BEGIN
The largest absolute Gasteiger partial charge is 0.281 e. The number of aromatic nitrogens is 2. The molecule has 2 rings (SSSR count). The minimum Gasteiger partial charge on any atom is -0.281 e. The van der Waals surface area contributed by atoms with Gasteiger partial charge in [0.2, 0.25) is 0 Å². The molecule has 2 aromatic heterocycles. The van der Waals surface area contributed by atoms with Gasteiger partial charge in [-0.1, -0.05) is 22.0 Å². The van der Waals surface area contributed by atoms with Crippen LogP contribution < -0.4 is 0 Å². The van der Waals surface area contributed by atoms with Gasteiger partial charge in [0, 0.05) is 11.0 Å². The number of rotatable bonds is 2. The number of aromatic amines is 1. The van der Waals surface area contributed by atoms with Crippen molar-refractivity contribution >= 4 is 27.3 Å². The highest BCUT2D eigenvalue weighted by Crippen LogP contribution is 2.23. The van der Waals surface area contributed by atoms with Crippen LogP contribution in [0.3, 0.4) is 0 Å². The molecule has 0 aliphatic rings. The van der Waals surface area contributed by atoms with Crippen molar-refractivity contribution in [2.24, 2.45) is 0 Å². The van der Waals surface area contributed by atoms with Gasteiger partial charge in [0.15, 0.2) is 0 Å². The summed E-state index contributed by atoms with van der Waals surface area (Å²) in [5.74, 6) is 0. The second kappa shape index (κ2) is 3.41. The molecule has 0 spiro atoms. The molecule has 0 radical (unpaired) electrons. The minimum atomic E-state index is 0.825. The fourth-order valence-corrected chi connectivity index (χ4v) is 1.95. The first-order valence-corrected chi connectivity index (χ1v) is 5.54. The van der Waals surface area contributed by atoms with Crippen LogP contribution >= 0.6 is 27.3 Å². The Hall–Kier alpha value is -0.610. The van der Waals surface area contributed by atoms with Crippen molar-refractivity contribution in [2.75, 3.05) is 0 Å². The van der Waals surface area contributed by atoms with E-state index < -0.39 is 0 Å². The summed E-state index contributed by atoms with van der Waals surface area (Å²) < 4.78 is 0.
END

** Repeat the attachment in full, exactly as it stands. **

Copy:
The largest absolute Gasteiger partial charge is 0.281 e. The number of aromatic nitrogens is 2. The molecule has 2 rings (SSSR count). The minimum Gasteiger partial charge on any atom is -0.281 e. The van der Waals surface area contributed by atoms with Gasteiger partial charge in [0.2, 0.25) is 0 Å². The molecule has 2 aromatic heterocycles. The van der Waals surface area contributed by atoms with Gasteiger partial charge in [-0.1, -0.05) is 22.0 Å². The van der Waals surface area contributed by atoms with Crippen LogP contribution < -0.4 is 0 Å². The van der Waals surface area contributed by atoms with Gasteiger partial charge in [0, 0.05) is 11.0 Å². The number of rotatable bonds is 2. The number of aromatic amines is 1. The van der Waals surface area contributed by atoms with Crippen molar-refractivity contribution >= 4 is 27.3 Å². The highest BCUT2D eigenvalue weighted by Crippen LogP contribution is 2.23. The van der Waals surface area contributed by atoms with Crippen LogP contribution in [0.3, 0.4) is 0 Å². The molecule has 0 aliphatic rings. The van der Waals surface area contributed by atoms with Crippen molar-refractivity contribution in [2.24, 2.45) is 0 Å². The van der Waals surface area contributed by atoms with Gasteiger partial charge in [0.15, 0.2) is 0 Å². The summed E-state index contributed by atoms with van der Waals surface area (Å²) in [5.74, 6) is 0. The second kappa shape index (κ2) is 3.41. The molecule has 0 spiro atoms. The molecule has 0 radical (unpaired) electrons. The minimum atomic E-state index is 0.825. The fourth-order valence-corrected chi connectivity index (χ4v) is 1.95. The first-order valence-corrected chi connectivity index (χ1v) is 5.54. The van der Waals surface area contributed by atoms with Crippen LogP contribution >= 0.6 is 27.3 Å². The Hall–Kier alpha value is -0.610. The van der Waals surface area contributed by atoms with Crippen molar-refractivity contribution in [2.75, 3.05) is 0 Å². The van der Waals surface area contributed by atoms with E-state index < -0.39 is 0 Å². The summed E-state index contributed by atoms with van der Waals surface area (Å²) < 4.78 is 0.